• Eliza Douglas, How to Survive in this World, 2017, oil on canvas, Courtesy: The Artist and Air de Paris

    Eliza Douglas, Installation view at the Nassauische Kunstverein Wiesbaden 2017, © Christian Lauer and Nassauischer Kunstverein Wiesbaden

    Eliza Douglas, Installation view at the Nassauische Kunstverein Wiesbaden 2017, © Janine Drewes and Nassauischer Kunstverein Wiesbaden

    Eliza Douglas, Glittering with Decay, 2016, 210 x 180 cm, oil on canvas, Courtesy: The Artist and Air de Paris

    Eliza Douglas, Follow Me, I Know Everything, 2016, oil on canvas, Courtesy: The Artist and Air de Paris

    Eliza Douglas, My Gleaming Soul, 2016, 210 x 180 cm, oil on canvas, Courtesy: The Artist and Air de Paris

    Eliza Douglas, The Potential of Being, 2016, 210 x 180 cm, oil on canvas, Courtesy: The Artist and Air de Paris

    Eliza Douglas, I Am the Horse You Should Bet On (I), 2016, 150 x 150 cm, oil on canvas, Courtesy: The Artist and Air de Paris

    Eliza Douglas, Installation view at the Nassauische Kunstverein Wiesbaden 2017, © Christian Lauer and Nassauischer Kunstverein Wiesbaden

    Eliza Douglas

    My Gleaming Soul / I am a Fireball


    20. May 2017 to 02. July 2017

    Opening / Friday, 19. May 2017, from 6 pm

     

    The exhibition is sponsored by:

                     

  • The Nassauische Kunstverein Wiesbaden hosts a solo show consisting of two series of paintings by Eliza Douglas, My Gleaming Soul and  I am a Fireball. While the works on view share an interest in the genres of painterly practice, most notably portraiture, they do not find inspiration in any particular artist of the past. Nor does Douglas locate her paintings in ideas of the contemporary by drawing upon visual tropes such as digital technology. Her achievement here is to make works that look fresh without needing to be trendy; that is, she develops a vocabulary which allows history to appear without collapsing painting into a historical problem.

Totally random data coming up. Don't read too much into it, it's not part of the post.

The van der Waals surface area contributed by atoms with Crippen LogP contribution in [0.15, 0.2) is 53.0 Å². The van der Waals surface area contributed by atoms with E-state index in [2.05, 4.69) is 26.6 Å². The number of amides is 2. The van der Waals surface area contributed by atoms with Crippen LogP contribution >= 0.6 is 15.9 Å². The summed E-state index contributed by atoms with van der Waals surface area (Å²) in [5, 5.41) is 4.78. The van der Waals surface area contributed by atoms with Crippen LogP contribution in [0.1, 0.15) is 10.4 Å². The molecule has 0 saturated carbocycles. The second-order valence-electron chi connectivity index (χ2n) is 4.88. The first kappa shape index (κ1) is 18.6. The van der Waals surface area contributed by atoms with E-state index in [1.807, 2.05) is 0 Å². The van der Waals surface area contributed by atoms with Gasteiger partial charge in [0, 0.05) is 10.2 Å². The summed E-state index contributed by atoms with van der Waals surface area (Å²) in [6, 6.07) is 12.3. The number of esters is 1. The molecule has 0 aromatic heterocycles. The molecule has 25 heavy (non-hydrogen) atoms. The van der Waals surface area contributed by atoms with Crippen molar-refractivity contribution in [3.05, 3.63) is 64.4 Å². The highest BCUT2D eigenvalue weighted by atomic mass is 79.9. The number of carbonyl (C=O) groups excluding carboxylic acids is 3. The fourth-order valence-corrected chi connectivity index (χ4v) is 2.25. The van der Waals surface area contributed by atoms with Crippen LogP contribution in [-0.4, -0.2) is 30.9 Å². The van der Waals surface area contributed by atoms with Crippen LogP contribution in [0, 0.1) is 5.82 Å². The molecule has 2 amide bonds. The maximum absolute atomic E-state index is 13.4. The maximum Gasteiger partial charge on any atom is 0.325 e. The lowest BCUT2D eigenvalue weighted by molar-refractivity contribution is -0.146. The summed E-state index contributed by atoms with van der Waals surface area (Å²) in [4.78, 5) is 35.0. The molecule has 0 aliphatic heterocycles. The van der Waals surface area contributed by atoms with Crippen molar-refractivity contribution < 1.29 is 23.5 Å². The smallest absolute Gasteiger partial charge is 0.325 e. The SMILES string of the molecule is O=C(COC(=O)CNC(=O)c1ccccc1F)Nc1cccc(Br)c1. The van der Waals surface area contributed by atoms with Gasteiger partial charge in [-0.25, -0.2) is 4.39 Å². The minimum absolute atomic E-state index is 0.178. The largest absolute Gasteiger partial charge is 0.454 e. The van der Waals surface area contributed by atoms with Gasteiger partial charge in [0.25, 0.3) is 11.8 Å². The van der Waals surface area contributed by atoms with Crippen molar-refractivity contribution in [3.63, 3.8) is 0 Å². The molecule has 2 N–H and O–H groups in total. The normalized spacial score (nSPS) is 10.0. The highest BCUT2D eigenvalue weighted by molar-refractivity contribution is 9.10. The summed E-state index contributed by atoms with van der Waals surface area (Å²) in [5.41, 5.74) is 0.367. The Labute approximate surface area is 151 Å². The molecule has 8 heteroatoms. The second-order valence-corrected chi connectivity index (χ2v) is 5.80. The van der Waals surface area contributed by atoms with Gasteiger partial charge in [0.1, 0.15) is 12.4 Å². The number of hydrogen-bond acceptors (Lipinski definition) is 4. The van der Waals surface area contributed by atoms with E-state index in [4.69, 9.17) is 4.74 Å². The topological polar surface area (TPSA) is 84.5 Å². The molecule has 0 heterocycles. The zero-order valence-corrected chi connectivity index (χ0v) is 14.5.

This balancing act is more difficult to achieve than one might imagine. With My Gleaming Soul you’ll find a series of headless figures. Or really, these are not figures so much as the total inversion of what we expect from a painted body: no sturdiness or dimension, with only the appendages — hands, and sometimes feet — earning a detailed render. In these works Douglas is not searching for any formal coherence. The paintings are no more figurative than abstract; they are no more gestural than they are procedural. In fact, she is careful to cancel out the compositional elements such that no clear identity resolves for the viewer. For example, the figurative components — the hands and feet — enact a kind of subtraction on the formal level in the sense that they disrupt any straight abstract readings and force the lines to oscillate between figurative and decorative interpretations.
    This technique continues in the series of portraits entitles I am a Fireball. Her subjects, all young men posing shirtless, look out at the viewer with blank demeanors, and are situated in rooms that lack personal details but have been decorated too tastefully to be considered bureaucratic. What is unique to this portrait series is that Douglas paints people without any interest in their individuality. Indeed, in a few of the works the traditional grammar of portraiture is reversed: a potted fern occupies the foreground of a room, while the portrait of a young man appears as a mural — flattened even within the imaginary space of the painting — on one of the background walls. You might say that, by rendering these various figures, she outlines the conditions of a more impersonal event, the kind of pre-transitive space in which subjectivity develops as just one item among others.  
    The stoics talked about ataraxia, a kind of poise and tranquility that is found by eschewing all that is not necessary. This concept gets as close as possible to capturing the feel of her technique. She paints without didacticism or conceptual arrogance, instead communicating through the modesty of a small set of formal elements. Indeed, her work is almost celebratory in the way that it lets go of painting’s historical burdens, humorously, and with buoyancy.

                                                                               (Nathaniel Cunningham)

    Eliza Douglas (*1984, New York) lives and works as an artist in Frankfurt am Main, where she studies at the Städelschule in the classes of Monika Baer, Willem de Rooij, and Amy Sillman. She had solo shows at Air de Paris (Paris), Museum Folkwang (Essen) and currently at Overuin and Co. (Los Angeles). In autumn at Galerie Buchholz in New York, a joint painting exhibition will be held with Anne Imhof.

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